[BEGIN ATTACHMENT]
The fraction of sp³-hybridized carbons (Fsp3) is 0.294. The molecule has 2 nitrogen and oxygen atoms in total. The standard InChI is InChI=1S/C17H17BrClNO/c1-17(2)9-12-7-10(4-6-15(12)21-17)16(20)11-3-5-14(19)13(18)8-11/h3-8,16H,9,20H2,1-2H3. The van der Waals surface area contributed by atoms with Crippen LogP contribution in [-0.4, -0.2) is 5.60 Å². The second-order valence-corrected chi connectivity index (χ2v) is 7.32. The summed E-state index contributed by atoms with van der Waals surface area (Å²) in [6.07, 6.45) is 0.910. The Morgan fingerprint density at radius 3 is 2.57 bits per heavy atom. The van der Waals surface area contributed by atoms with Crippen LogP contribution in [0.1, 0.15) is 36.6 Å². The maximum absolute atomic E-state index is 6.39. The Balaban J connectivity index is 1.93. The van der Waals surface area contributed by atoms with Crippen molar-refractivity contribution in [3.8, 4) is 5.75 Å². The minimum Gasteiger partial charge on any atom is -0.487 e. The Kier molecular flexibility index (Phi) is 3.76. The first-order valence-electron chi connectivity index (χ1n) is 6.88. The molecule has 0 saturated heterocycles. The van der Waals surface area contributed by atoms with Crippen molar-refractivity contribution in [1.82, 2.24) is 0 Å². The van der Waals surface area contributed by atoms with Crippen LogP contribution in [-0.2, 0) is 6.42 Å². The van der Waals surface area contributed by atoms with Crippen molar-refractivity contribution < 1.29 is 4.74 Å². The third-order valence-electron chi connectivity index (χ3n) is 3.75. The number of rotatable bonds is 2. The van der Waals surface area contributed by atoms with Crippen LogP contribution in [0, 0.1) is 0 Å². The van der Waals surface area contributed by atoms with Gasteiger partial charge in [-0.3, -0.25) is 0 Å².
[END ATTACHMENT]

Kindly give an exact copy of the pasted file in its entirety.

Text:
The fraction of sp³-hybridized carbons (Fsp3) is 0.294. The molecule has 2 nitrogen and oxygen atoms in total. The standard InChI is InChI=1S/C17H17BrClNO/c1-17(2)9-12-7-10(4-6-15(12)21-17)16(20)11-3-5-14(19)13(18)8-11/h3-8,16H,9,20H2,1-2H3. The van der Waals surface area contributed by atoms with Crippen LogP contribution in [-0.4, -0.2) is 5.60 Å². The second-order valence-corrected chi connectivity index (χ2v) is 7.32. The summed E-state index contributed by atoms with van der Waals surface area (Å²) in [6.07, 6.45) is 0.910. The Morgan fingerprint density at radius 3 is 2.57 bits per heavy atom. The van der Waals surface area contributed by atoms with Crippen LogP contribution in [0.1, 0.15) is 36.6 Å². The maximum absolute atomic E-state index is 6.39. The Balaban J connectivity index is 1.93. The van der Waals surface area contributed by atoms with Crippen molar-refractivity contribution in [3.8, 4) is 5.75 Å². The minimum Gasteiger partial charge on any atom is -0.487 e. The Kier molecular flexibility index (Phi) is 3.76. The first-order valence-electron chi connectivity index (χ1n) is 6.88. The molecule has 0 saturated heterocycles. The van der Waals surface area contributed by atoms with Crippen molar-refractivity contribution in [1.82, 2.24) is 0 Å². The van der Waals surface area contributed by atoms with Crippen LogP contribution in [-0.2, 0) is 6.42 Å². The van der Waals surface area contributed by atoms with Crippen molar-refractivity contribution < 1.29 is 4.74 Å². The third-order valence-electron chi connectivity index (χ3n) is 3.75. The number of rotatable bonds is 2. The van der Waals surface area contributed by atoms with Crippen LogP contribution in [0, 0.1) is 0 Å². The van der Waals surface area contributed by atoms with Gasteiger partial charge in [-0.3, -0.25) is 0 Å².